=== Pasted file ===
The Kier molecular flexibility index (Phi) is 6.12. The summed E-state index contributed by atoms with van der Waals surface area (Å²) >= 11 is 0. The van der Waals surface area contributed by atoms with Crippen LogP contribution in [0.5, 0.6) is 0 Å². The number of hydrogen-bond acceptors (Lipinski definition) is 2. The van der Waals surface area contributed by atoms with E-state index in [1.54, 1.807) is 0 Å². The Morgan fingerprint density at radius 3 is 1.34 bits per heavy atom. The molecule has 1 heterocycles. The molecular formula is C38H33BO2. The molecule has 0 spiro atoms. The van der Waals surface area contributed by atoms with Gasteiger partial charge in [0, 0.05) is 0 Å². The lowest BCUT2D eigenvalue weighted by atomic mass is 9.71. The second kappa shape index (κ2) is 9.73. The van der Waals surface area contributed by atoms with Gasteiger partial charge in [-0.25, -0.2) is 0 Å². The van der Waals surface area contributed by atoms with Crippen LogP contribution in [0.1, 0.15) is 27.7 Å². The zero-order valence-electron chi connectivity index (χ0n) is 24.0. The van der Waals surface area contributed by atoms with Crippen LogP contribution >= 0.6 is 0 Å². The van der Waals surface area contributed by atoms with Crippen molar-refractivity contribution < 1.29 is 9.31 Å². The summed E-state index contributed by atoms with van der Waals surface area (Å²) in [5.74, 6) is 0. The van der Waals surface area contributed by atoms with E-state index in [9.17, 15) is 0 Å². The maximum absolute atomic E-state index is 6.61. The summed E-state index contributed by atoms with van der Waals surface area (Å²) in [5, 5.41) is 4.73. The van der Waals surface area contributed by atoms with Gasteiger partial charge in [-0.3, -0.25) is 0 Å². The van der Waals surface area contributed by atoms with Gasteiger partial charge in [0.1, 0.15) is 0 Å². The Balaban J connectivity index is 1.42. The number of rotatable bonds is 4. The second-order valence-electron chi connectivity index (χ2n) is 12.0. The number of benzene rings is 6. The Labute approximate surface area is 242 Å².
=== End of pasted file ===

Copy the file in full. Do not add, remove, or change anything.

The Kier molecular flexibility index (Phi) is 6.12. The summed E-state index contributed by atoms with van der Waals surface area (Å²) >= 11 is 0. The van der Waals surface area contributed by atoms with Crippen LogP contribution in [0.5, 0.6) is 0 Å². The number of hydrogen-bond acceptors (Lipinski definition) is 2. The van der Waals surface area contributed by atoms with E-state index in [1.54, 1.807) is 0 Å². The Morgan fingerprint density at radius 3 is 1.34 bits per heavy atom. The molecule has 1 heterocycles. The molecular formula is C38H33BO2. The molecule has 0 spiro atoms. The van der Waals surface area contributed by atoms with Gasteiger partial charge in [0, 0.05) is 0 Å². The lowest BCUT2D eigenvalue weighted by atomic mass is 9.71. The second kappa shape index (κ2) is 9.73. The van der Waals surface area contributed by atoms with Gasteiger partial charge in [-0.25, -0.2) is 0 Å². The van der Waals surface area contributed by atoms with Crippen LogP contribution in [0.1, 0.15) is 27.7 Å². The zero-order valence-electron chi connectivity index (χ0n) is 24.0. The van der Waals surface area contributed by atoms with Crippen LogP contribution >= 0.6 is 0 Å². The van der Waals surface area contributed by atoms with Crippen molar-refractivity contribution < 1.29 is 9.31 Å². The summed E-state index contributed by atoms with van der Waals surface area (Å²) in [5.74, 6) is 0. The van der Waals surface area contributed by atoms with E-state index in [9.17, 15) is 0 Å². The maximum absolute atomic E-state index is 6.61. The summed E-state index contributed by atoms with van der Waals surface area (Å²) in [5, 5.41) is 4.73. The van der Waals surface area contributed by atoms with Gasteiger partial charge in [-0.3, -0.25) is 0 Å². The van der Waals surface area contributed by atoms with Gasteiger partial charge in [0.1, 0.15) is 0 Å². The Balaban J connectivity index is 1.42. The number of rotatable bonds is 4. The second-order valence-electron chi connectivity index (χ2n) is 12.0. The number of benzene rings is 6. The Labute approximate surface area is 242 Å².